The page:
you you hey guys Adam with arrow works productions in black ops drones comm we're out here today with the 3d robotics arrow now this is a fixed-wing platform we don't see a lot of these in today's UAV market because everybody's into multirotors but fixed-wing aircraft can do a lot of things for you they can stay up a lot longer they can cover a lot more ground and today we're going to be just showing some basic flight performance with the arrow simple takeoff we're going to do some loitering and some circle modes and kind of give this the first maiden flight so let's get started all right we're going to do a flight check here make sure all of our control surfaces are working everything is looking good there all right now we're just in circle mode circling over our location here you right now I got to show you here I came in here on my downwind and final landed right here and look where this baby stopped could have got any closer to the GoPro filming on the ground alright guys we're back here in the Aero Works workshop now we did our maiden flight with the arrow didn't do a whole lot we wanted to mainly get up there and just make sure everything flew correctly test out the battery test out the radio we did do a couple autonomous modes like loiter and circle mode return to home we didn't get into any real autonomous Waypoint flying just yet but we feel confident that the aircraft is flying and all systems are go so what I wanted to do is kind of break down the Aero a little bit and talk to you about some of the differences between a multi rotor and this particular fixed-wing especially since they're both made by 3dr go into some of the additional add-ons that are added onto the pixhawk and let's go ahead and get started all right well one of the first things you'll notice on the arrow is that we have this tube coming out of the front and this metal shaft here which is actually called the pitot tube or an air speed sensor so what this does in an aircraft is take the air flow that's coming into the pitot tube put it into electronic sensor and feed that additional information into the pixhawk controller so that we can get accurate airspeed and not only just ground speed so when you're flying along with the with that iris let's say or on x8 you're using GPS coordinates and it's determining your speed this is actually taking the airspeed that's flowing into the pitot tube and into the airflow sensor to give you accurate throttle control because as an aircraft is traveling through the air if we have a 10 knot headwind and we're going 20 miles an hour we're only really going 10 miles an hour so the pixhawk needs to know when it needs to give the motor more power to get through that headwind and maintain the airspeed that we've set via the autonomous waypoints now under the hood here we've got actually two hoods we've got one that's a Velcro this one was equipped with an fpv system and I don't have everything plugged in right here but we have a 5.8 gigahertz transmitter here this is powered by a dedicated 900 milliamp power battery okay that in turn that video signal plugs in down here into an OSD which takes flight data from the pixhawk controller which we're gonna get into in a minute and video from an onboard nose-mounted camera right here in the nose so we have a small box camera in the nose that video is powered and transmitted through the OSD and then out the video transmitter and down to our goggles or a monitor or whatever now inside the bay here we have a large spacious bay out of the box they're set up just for the stock battery but depending on where your battery is you can have a fixed mount camera in here other sensors what-have-you we also have our IC 2 adapter tray here this is for all of your additional sensors also things like the LED and the sounder and things like that plug in there you'll notice under the wing here it's a little hard to see but if I tip it you'll start to see the telemetry antenna right here that's your standard 900 megahertz telemetry antenna just like you get with any of the multirotors of 3dr makes and then on top of the copter we have the arming switch which you're familiar with and of course I already mentioned the LED now one of the main things you'll notice here is that the wings are attached with rubber bands and a lot of people say well that seems a little chintzy but actually we've been doing that for many many years in the RC world and we do it for really a couple main reasons one is rubber bands are cheap you can find them just about anywhere but really the good thing is is that anybody can install them and second you don't need any special tools so you're not going to need that special wrench that you holds the two bolts on they're basically held on by rubber bands and we do a crisscross pattern with them I actually only have two rubber bands on right now just for the purpose of the video but if we were flying this we would actually have a total of four rubber bands criss crossing and going front to back so that we have maximum secure wings on there now one of the things that they also do is that in the event of a crash if this wing hits down the wing will actually twist off and pop those rubber bands off and that will keep you from actually cracking a wing or breaking a wing now when we remove the wing right now I have the aileron servo is disconnected but there right here it's just a simple wire harness we'll go ahead and set the wing aside and below the wing here you're going to see the pixhawk flight controller you're going to see the 3d robotics GPS and magnetometer and then on the back of the aircraft you're going to see the ESC or electronic speed controller and the tiger motor motor for power there that's pretty much it for components now on the side we also have the USB port for doing programming and changes and we have of course the telemetry radio which I already talked about and here's a look at that speed sensor on the inside here so you can see that the air speed sensor detects air through the nozzle it also has static pressure ports on the side and that's why you have the two tubes those come in to an electronic sensor which converts that into electronic data which then feeds up into the pixhawk controller to control air speed and again this is important aircraft because you can set waypoints and if you have a crosswind or a headwind you need to be able to tell that propeller to speed up or slow down to maintain your air speed now this does break down even further there is actually a case available will show you the case picture right now what you can do after the fuselage or the wing is taken off the tail section actually is removable as well by removing this little allen screw here and disconnecting the flight control servo arm or clevis right here and that whole horizontal fin will pull off and that leaves you with a straight vertical fin and the tail boom now if you wanted to break it down even more there's actually some holes right here on the side that you can loosen the allen screws and this whole boom will pull out you can break it down even really small but for the purposes of the 3dr case that go professional cases makes you can break it down into the pieces that we have here the actually we'll separate as well you take off the horizontal stabilizer and that will all fit in a hard case along with your radio extra batteries and everything else this particular 3d R arrow was equipped with the spectrum D X 7s so very nice radio high quality has a nice veal feel to it and it's set up to have two mode switches and of course you can program everything else we'll be putting some navigation lights on here and some other sensors and we can actually program these other switches to do that right out of the box so very nice radio to get from 3dr alright guys now we've done the maiden flight we've done the overview in the workshop now we're back out here at our test field we're going to go ahead and do some autonomous flying with waypoints we're going to set an auto takeoff and a bunch of waypoints and we're going to monitor that with mission planner and hopefully we'll get some aerial shots of the flight as well let's go and get started all right so we're going to go ahead and we've got our aircraft position right here it's showing up exactly where it's powered up so what I'm going to do is I'm going to go ahead and start set some manual waypoints here this is going to be move this down just a little bit Waypoint one will do Waypoint two right here will do weight point three here and let's zoom out a little bit let's do weight point four or down here we'll do weigh point five six seven eight nine and ten okay so we've got our waypoints there it's basically a big circle grid I'm going to go ahead and expand the bottom up here because this is where it shows what those waypoints are we'll bring this up and you're going to see over here that Waypoint one is currently set as a waypoint we're going to set that and change that to a takeoff okay because what we want it to do as soon as we launch the arrow we want this to climb to Waypoint one and then continue on to two and three and so on the rest of them can stay waypoints the one thing we do want to do is set the default altitude so 100 is our default altitude and that's fine for right now after Waypoint 10 we will change that to a waypoint 10 to a return to launch all right so we've got our takeoff all of our waypoints ending in a return to launch they're all set to the default hundred and we like how that looks so we are going to write the waypoints which is this button right here so we're going to write the waypoints and they have been written now one thing you can do to verify that again is if you open this up you could actually delete all these waypoints okay now we have a blank screen and if I go over here to read waypoints it's going to pull them from the aircraft and we should and we'll go ahead and reset to where it actually is yes we should end up with the exact same field there now you can see what it did it because I had Waypoint 1 as a takeoff it essentially put a marker there and it went right to 2 because it's going to climb to 2 and then turn and go to 3 4 5 and so on 8 9 10 and then 10 and then return back to launch and then just to verify that will expand this again make sure we have a takeoff point all of our things are set correctly and we're good to go so we're confident that that mission has actually been loaded inside the arrow and so we're ready to start getting ready for it's for a flight now you can see here – we have our OSD fired up this shows us all of our critical information battery voltage altitude speed lat/long the whole deal last-minute flight checks stabilize everything is working we have it in Auto mode and see if this works there we go if it goes to 100 altitude you got our power back we're descending down here nice smooth descent keep the wings level nice and slow and flair beautiful hey guys that wraps it up here for an autonomous flight with the 3d robotics Aero so stay safe have fun and remember drones are good you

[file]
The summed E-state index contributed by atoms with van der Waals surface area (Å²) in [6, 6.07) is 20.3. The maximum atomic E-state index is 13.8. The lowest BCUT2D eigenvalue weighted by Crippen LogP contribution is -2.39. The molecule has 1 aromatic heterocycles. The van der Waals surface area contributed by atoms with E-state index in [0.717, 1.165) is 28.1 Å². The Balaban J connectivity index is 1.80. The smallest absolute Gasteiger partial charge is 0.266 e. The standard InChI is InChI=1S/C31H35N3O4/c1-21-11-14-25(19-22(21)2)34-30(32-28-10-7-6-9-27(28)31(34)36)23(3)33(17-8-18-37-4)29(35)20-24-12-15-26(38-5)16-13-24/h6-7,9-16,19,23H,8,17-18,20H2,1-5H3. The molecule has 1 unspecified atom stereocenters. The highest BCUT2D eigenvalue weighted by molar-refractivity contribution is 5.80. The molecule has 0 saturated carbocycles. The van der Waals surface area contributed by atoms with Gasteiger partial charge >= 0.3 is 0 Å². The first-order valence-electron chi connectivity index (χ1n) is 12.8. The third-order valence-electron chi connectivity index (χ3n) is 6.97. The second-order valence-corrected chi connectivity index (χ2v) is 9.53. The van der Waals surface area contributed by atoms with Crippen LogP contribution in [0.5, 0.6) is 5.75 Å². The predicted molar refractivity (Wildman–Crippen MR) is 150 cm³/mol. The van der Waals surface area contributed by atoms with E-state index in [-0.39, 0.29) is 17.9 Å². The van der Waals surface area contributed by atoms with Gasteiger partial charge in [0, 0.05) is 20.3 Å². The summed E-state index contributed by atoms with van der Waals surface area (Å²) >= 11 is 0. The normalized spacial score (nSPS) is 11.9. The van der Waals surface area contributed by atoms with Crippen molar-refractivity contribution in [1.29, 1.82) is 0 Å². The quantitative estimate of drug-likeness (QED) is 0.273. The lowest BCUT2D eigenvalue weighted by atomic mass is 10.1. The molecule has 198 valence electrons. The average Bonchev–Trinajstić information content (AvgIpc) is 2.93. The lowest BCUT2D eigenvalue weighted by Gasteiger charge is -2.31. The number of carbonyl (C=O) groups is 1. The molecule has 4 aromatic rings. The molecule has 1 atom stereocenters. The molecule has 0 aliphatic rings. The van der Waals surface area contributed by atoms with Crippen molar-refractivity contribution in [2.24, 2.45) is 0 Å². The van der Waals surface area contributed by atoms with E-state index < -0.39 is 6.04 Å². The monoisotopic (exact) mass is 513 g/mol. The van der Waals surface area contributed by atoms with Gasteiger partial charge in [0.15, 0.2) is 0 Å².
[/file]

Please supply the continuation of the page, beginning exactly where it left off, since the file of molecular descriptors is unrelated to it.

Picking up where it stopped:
Adam at demonstrates the 3DR Aero fixed wing UAV. Capable of full autonomous flight and used in a variety of industries, the Aero is capable of covering 250 acres in a single flight on the stock battery and up to 2 hours flight time with larger battery configuration.
2.5K Flight video here-